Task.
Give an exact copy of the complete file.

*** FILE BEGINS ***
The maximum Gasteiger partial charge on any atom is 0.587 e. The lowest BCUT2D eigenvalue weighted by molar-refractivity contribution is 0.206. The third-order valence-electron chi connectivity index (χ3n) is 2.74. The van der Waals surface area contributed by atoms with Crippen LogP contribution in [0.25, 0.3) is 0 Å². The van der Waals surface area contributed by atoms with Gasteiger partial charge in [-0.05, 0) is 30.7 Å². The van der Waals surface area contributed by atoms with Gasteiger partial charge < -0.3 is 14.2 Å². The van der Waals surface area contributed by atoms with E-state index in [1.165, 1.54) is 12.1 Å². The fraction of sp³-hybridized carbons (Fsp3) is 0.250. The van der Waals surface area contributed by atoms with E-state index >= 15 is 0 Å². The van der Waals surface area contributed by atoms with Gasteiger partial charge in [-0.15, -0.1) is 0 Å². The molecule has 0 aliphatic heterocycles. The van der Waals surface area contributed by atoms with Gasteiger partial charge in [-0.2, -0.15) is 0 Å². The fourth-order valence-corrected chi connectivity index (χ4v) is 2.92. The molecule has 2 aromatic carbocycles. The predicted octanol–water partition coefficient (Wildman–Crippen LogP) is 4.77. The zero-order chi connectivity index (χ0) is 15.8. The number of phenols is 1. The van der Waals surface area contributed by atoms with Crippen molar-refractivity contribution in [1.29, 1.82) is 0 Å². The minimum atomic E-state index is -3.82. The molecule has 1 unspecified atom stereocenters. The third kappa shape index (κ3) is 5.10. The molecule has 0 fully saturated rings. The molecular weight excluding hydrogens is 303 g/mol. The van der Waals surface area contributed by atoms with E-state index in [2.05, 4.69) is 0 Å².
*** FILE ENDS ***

The maximum Gasteiger partial charge on any atom is 0.587 e. The lowest BCUT2D eigenvalue weighted by molar-refractivity contribution is 0.206. The third-order valence-electron chi connectivity index (χ3n) is 2.74. The van der Waals surface area contributed by atoms with Crippen LogP contribution in [0.25, 0.3) is 0 Å². The van der Waals surface area contributed by atoms with Gasteiger partial charge in [-0.05, 0) is 30.7 Å². The van der Waals surface area contributed by atoms with Gasteiger partial charge < -0.3 is 14.2 Å². The van der Waals surface area contributed by atoms with E-state index in [1.165, 1.54) is 12.1 Å². The fraction of sp³-hybridized carbons (Fsp3) is 0.250. The van der Waals surface area contributed by atoms with E-state index >= 15 is 0 Å². The van der Waals surface area contributed by atoms with Gasteiger partial charge in [-0.15, -0.1) is 0 Å². The molecule has 0 aliphatic heterocycles. The van der Waals surface area contributed by atoms with Gasteiger partial charge in [-0.2, -0.15) is 0 Å². The fourth-order valence-corrected chi connectivity index (χ4v) is 2.92. The molecule has 2 aromatic carbocycles. The predicted octanol–water partition coefficient (Wildman–Crippen LogP) is 4.77. The zero-order chi connectivity index (χ0) is 15.8. The number of phenols is 1. The van der Waals surface area contributed by atoms with Crippen molar-refractivity contribution in [1.29, 1.82) is 0 Å². The minimum atomic E-state index is -3.82. The molecule has 1 unspecified atom stereocenters. The third kappa shape index (κ3) is 5.10. The molecule has 0 fully saturated rings. The molecular weight excluding hydrogens is 303 g/mol. The van der Waals surface area contributed by atoms with E-state index in [2.05, 4.69) is 0 Å².